The University community will play a key role in the return of the Edinburgh Science Festival this year, with dozens of staff sharing their expertise and insights, leading events and designing experiences for the public.
The festival takes place online and in-person from 26 June to 11 July with a programme that celebrates the power of science and the importance of connection.
One World: Science Connects Us will include more than 200 events, tours, exhibitions and workshops – of which 70 per cent will be available online and free to access worldwide.
The University of Edinburgh is delighted to once again partner with the Edinburgh Science Festival, to help connect people with the wonders of science and the vital role it plays in all of our lives. After such a challenging period, it is pleasing to see how our academics have used so many creative and innovative ideas to devise events for this year’s programme. We especially welcome the Festival’s concerted effort to champion the achievements of women in science, technology, engineering and maths.
Professor Peter Mathieson, Principal and Vice-Chancellor
In a year that marks the 20th anniversary of publication of the human genome, the Edinburgh Science Festival will explore how we are all connected – to each other, to the Earth and to the wider universe. The University’s involvement includes exclusive new outdoor walks, tours and trails and a wealth of brand new online events and experiences.
Interactive online activities
The University is presenting a number of interactive events during the Festival including Escape from the Physics Labs, an online escape room, and 70% Water: Life and Science aboard a Research Ship. This live online tour will explore one of the National Oceanography Centre’s research vessels while it is at work on the open ocean.
PhD researchers from the School of Biological Sciences will present a special series of the BioPOD podcasts, looking in depth at how vaccines are developed, mass produced and adapted to combat new variants. In the Glitter Bar: A Makeover Takeover, Environmental Humanities Fellow Dr Nicole Seymour, from the Institute for Advanced Studies in the Humanities, will showcase biodegradable alternatives to microplastic cosmetic glitter and explore the idea that environmental ethics will be central to future queer politics.
Self-guided walking tours
Staff have contributed to the creation of a number of self-guided walking tours offering a science festival experience that participants can enjoy at their own pace. Topics include Edinburgh’s mathematical history, geoscience, mental health, and neuroscience.
Life in the Covid bubble: Voices from the frontline of critical care, features interviews with 40 frontline key workers about their experiences during the pandemic. Road to COP26 takes you on a journey around Edinburgh with our researchers, discovering how we’re working towards a more sustainable future, how climate change is affecting Scottish wildlife, from plants to parasites to coral reefs, and how we could reimagine our city. AWEN: A Walk Encountering Nature is an interactive smartphone app that uses AI technology to show the effects of the climate crisis all around us. Audio prompts, triggered during a walk around Edinburgh, will detail how climate change affects the city, including its plants, wildlife and weather.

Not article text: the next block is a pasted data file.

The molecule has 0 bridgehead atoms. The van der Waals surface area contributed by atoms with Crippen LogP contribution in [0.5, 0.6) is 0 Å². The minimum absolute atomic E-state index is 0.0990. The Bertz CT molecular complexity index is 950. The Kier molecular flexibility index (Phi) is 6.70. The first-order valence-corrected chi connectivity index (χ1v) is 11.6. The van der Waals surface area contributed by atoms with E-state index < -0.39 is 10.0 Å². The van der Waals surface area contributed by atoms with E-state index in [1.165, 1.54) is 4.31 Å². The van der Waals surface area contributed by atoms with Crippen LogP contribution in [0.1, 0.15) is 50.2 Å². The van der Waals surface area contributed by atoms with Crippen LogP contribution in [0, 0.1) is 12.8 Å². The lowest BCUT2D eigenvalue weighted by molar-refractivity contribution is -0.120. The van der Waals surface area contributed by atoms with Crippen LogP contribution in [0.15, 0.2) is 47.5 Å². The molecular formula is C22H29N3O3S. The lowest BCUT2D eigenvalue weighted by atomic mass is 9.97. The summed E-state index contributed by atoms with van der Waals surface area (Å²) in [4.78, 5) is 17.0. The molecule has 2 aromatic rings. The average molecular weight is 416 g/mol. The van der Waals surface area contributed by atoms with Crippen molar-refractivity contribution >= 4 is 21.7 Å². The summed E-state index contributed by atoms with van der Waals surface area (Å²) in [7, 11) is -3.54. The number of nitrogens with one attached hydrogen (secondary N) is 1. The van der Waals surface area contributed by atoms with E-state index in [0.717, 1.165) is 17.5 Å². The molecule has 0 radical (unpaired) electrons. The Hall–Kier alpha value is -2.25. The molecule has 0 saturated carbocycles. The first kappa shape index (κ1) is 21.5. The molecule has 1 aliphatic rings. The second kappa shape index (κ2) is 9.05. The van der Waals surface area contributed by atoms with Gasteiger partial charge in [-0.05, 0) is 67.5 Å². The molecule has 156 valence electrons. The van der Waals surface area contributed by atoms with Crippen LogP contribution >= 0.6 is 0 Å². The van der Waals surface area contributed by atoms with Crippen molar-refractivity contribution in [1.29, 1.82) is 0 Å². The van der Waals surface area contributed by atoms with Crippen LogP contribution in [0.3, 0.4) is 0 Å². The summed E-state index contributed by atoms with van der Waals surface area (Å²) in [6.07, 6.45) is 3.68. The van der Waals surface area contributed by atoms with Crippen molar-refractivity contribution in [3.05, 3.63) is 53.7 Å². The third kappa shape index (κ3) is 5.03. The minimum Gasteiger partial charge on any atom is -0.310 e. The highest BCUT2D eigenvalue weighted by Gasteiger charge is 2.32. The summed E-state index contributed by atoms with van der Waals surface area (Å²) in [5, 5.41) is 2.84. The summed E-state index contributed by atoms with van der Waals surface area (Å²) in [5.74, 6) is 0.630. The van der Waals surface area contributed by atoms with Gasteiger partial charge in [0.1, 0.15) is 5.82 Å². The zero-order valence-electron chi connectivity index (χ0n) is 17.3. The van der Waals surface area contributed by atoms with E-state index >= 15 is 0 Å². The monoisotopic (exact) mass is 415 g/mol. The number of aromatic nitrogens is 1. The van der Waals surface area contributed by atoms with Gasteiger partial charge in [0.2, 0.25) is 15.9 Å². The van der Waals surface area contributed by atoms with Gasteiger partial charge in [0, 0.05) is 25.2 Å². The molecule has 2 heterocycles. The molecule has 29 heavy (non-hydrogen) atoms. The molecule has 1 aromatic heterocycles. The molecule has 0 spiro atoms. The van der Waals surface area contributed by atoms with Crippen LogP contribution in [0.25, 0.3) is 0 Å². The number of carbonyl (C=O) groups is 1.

Our virtual tours are online experiences offering a glimpse behind the scenes into our buildings and research spaces and the work going on there.
There are individual tours of both the world-class Anne Rowling Regenerative Neurology Clinic and the Institute of Genetics and Cancer while Virtually Explore will take participants to the King’s Buildings Campus. This tour includes behind-the-scenes access to unique facilities such as FloWave and the Genome Foundry, supported by interactive activities and videos, blogs and information points highlighting the work of our staff.
In our increasingly connected online world, social media has become hugely influential opening up opportunities for greater engagement and better understanding but, simultaneously, leading to the spread of false scientific information and the risk of harmful consequences for society. In Conspiracies, Fake News and False Scientific Information Professor Linda Bauld, Chair of Public Health, will join a discussion panel led by James Naughtie, special correspondent for BBC News, to explore how we can address the problem and ensure that people’s beliefs and decisions are based on facts rather than untruths.
Live and Ticking, hosted by the British Heart Foundation, will examine the everyday problem of air pollution and how it can affect the heart and circulatory system increasing the risk of heart attack and stroke. Professor David Newby, BHF Duke of Edinburgh Chair of Cardiology, and Research Fellow Dr Mark Miller, both of the Centre for Cardiovascular Science, will provide the insight.
Tam Dalyell Prize lecture
This year’s winner of the Tam Dalyell Prize for Excellence in Engaging the Public with Science, Dr Andrew Manches, gives his lecture on Sunday 27 June. Dr Manches’ work in an emerging research field looks at how we move our hands while talking and explaining ideas. This offers insights into how we think and understand the world and presents a valuable opportunity for early learning. How children gesture could help us better recognise what they know, often before they can tell us in their own words, and how we gesture back may help us explain things better to them.